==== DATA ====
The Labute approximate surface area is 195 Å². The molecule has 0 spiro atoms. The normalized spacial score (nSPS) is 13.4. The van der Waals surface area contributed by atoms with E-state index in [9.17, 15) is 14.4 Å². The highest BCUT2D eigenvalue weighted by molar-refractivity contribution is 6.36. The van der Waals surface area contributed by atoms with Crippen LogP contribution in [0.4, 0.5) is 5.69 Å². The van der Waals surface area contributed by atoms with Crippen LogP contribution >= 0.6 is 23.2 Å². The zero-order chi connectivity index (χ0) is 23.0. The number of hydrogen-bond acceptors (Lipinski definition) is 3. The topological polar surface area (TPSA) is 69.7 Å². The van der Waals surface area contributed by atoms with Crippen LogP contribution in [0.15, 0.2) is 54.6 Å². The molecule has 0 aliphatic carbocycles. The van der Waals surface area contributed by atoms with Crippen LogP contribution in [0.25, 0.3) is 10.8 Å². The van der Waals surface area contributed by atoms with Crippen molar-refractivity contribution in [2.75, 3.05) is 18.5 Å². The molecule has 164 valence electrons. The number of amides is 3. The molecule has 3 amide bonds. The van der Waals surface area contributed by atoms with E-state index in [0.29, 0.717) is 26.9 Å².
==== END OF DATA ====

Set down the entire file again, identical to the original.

The Labute approximate surface area is 195 Å². The molecule has 0 spiro atoms. The normalized spacial score (nSPS) is 13.4. The van der Waals surface area contributed by atoms with E-state index in [9.17, 15) is 14.4 Å². The highest BCUT2D eigenvalue weighted by molar-refractivity contribution is 6.36. The van der Waals surface area contributed by atoms with Crippen LogP contribution in [0.4, 0.5) is 5.69 Å². The van der Waals surface area contributed by atoms with Crippen LogP contribution >= 0.6 is 23.2 Å². The zero-order chi connectivity index (χ0) is 23.0. The number of hydrogen-bond acceptors (Lipinski definition) is 3. The topological polar surface area (TPSA) is 69.7 Å². The van der Waals surface area contributed by atoms with Crippen LogP contribution in [0.15, 0.2) is 54.6 Å². The molecule has 0 aliphatic carbocycles. The van der Waals surface area contributed by atoms with Crippen LogP contribution in [0.25, 0.3) is 10.8 Å². The van der Waals surface area contributed by atoms with Crippen molar-refractivity contribution in [2.75, 3.05) is 18.5 Å². The molecule has 164 valence electrons. The number of amides is 3. The molecule has 3 amide bonds. The van der Waals surface area contributed by atoms with E-state index in [0.29, 0.717) is 26.9 Å².